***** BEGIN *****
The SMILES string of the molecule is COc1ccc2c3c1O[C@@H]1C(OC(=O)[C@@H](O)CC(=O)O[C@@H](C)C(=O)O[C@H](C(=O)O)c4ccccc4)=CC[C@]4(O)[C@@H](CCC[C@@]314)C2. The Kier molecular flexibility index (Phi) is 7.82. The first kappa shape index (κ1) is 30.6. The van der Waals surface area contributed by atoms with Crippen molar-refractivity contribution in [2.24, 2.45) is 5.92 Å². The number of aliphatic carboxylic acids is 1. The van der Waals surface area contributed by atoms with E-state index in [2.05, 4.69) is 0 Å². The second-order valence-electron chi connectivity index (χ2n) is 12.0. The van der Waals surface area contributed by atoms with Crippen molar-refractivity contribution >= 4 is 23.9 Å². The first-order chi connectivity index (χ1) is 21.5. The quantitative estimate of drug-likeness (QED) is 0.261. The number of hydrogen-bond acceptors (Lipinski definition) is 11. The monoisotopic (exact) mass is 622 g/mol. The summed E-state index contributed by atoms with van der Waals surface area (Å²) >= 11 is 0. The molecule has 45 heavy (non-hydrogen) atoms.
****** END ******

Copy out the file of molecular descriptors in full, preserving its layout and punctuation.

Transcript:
The SMILES string of the molecule is COc1ccc2c3c1O[C@@H]1C(OC(=O)[C@@H](O)CC(=O)O[C@@H](C)C(=O)O[C@H](C(=O)O)c4ccccc4)=CC[C@]4(O)[C@@H](CCC[C@@]314)C2. The Kier molecular flexibility index (Phi) is 7.82. The first kappa shape index (κ1) is 30.6. The van der Waals surface area contributed by atoms with Crippen molar-refractivity contribution in [2.24, 2.45) is 5.92 Å². The number of aliphatic carboxylic acids is 1. The van der Waals surface area contributed by atoms with E-state index in [2.05, 4.69) is 0 Å². The second-order valence-electron chi connectivity index (χ2n) is 12.0. The van der Waals surface area contributed by atoms with Crippen molar-refractivity contribution >= 4 is 23.9 Å². The first-order chi connectivity index (χ1) is 21.5. The quantitative estimate of drug-likeness (QED) is 0.261. The number of hydrogen-bond acceptors (Lipinski definition) is 11. The monoisotopic (exact) mass is 622 g/mol. The summed E-state index contributed by atoms with van der Waals surface area (Å²) >= 11 is 0. The molecule has 45 heavy (non-hydrogen) atoms.